Porosity Porosity Density Porosity Porosity Density Mo compacted over steel mandre 4- 06 0. 69 5. 57 93. 74 0.27 4. 52 95. 21 Mo compacted over a cerro alloy mandrpl 4. in 1.6 6. 53 91.87 0.42 4.18 95.4 Mo compacted over a steel mandrel 1. 8*; 0.52 2. 22 97. 62 Mo+ v/o U0: compacted over a steel UO2= 2 m h; 8. 95 2. 67 88.38 2. 98 5.12 91. 4
mandrel. MO =1.8*. W+40 v/o U0 compacted over a steel UOa=4- 18.39 0.12 81.43 11.56 2. 56 85.88
mandrel. W compacted over a steel mandre 3- 6).-- 64. 4 2. 49 10.31 87.2
1 Sintered at 1,700 O. in H: for 3 hours. 2 Resintered at 2,000 O. in vacuum for 2 hours.
materials. In all cases, no binders were added to thepowders. The green density and. strength of the as compacted tubes allows handling prior to sintering even Without the use of binders. In the case of molybdenum, various sizes of particles have been compacted and in all cases the green density is considerably greater than the density produced using hydrostatic techniques.
The technique used for filling the copper pusher prior to compaction consists of centering the mandrel in a thin walled cellulose acetate tube 18 (FIGURE 3). The cellulose acetate tube is used to protect powders such as molybdenum and the uranium oxided loaded cermets from acid attack during the dissolution of the copper pusher after the compaction. Packing of the loose powder into the confinement acetate sack is accomplished with an ultrasonically vibrated table. The nature of this invention is such that uniform powder packing is mandatory; however, it is not necessary to have a high packed density. If the packed density is not uniform, the compacted tube will not be uniform either. Although FIGURE 1 shows a steel mandrel 5 being used to form a powder compacted tube, fusible alloy mandrels may be used, but since the modulus of these materials is extremely low, it is difficult to keep the mandrel centered and consequently the com pacted tube will not be concentric.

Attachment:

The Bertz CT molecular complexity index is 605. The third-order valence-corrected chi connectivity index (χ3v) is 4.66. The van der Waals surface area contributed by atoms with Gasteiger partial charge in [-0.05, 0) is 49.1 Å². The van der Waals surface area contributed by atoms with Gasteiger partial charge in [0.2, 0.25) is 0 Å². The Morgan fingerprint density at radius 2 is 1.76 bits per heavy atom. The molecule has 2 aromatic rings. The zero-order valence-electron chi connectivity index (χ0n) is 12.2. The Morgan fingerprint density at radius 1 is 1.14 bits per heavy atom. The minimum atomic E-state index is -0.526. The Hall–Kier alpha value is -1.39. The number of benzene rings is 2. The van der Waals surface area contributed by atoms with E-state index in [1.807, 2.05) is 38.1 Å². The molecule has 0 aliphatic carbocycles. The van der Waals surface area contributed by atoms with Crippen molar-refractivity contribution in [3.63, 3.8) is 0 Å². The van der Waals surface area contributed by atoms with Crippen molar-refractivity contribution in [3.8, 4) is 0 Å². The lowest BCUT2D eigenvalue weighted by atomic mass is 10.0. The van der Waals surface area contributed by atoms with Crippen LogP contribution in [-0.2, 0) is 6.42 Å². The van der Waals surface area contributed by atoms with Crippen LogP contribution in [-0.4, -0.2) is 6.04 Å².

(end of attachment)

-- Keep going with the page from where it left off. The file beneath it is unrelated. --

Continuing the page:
After the powders have been compacted, the shorting plugs 2 are still in the inner conductor 7. These end plugs 2 and vinyl insulation 12 (FIGURE 3) are removed and the mandrel is extracted by either manual pulling or, in some cases, by application of a draw bench. The copper pusher should not be removed until the mandrel has been extracted from the compact. The copper sheath gives the compact enough mechanical strength to prevent the development of compression cracks in the green tube. In order to facilitate the removal of long mandrels from compacted tubes, the steel mandrel is first lubricated with a thin film of silicone grease. The greased mandrel is subsequently slipped inside a polyethylene or Teflon shrink tube 17 (FIGURE 3). This tubing shrinks upon heating due to plastic memory and thus prevents any lubricant from coming in contact with the compacted metal powders. The lubricant on the mandrel allows the mandrel num powder withoutthe aid of binder materials. This molybdenum compact has a theoretical density in excess of 97%. Other sintered densities for molybdenum +uraniurn oxide and tungsten+uranium oxide are listed in Table I where the uranium oxide material had an average particle size of 4.2 microns. Although the data presented in Table I was obtained without the use of binders in conjunction with the magnetic compacting method, the inventors have done a limited amount of work using well known epoxies as binders. The epoxies appear to be excellent binder materials from the standpoint of low residue upon sintering and high strength in green cured state.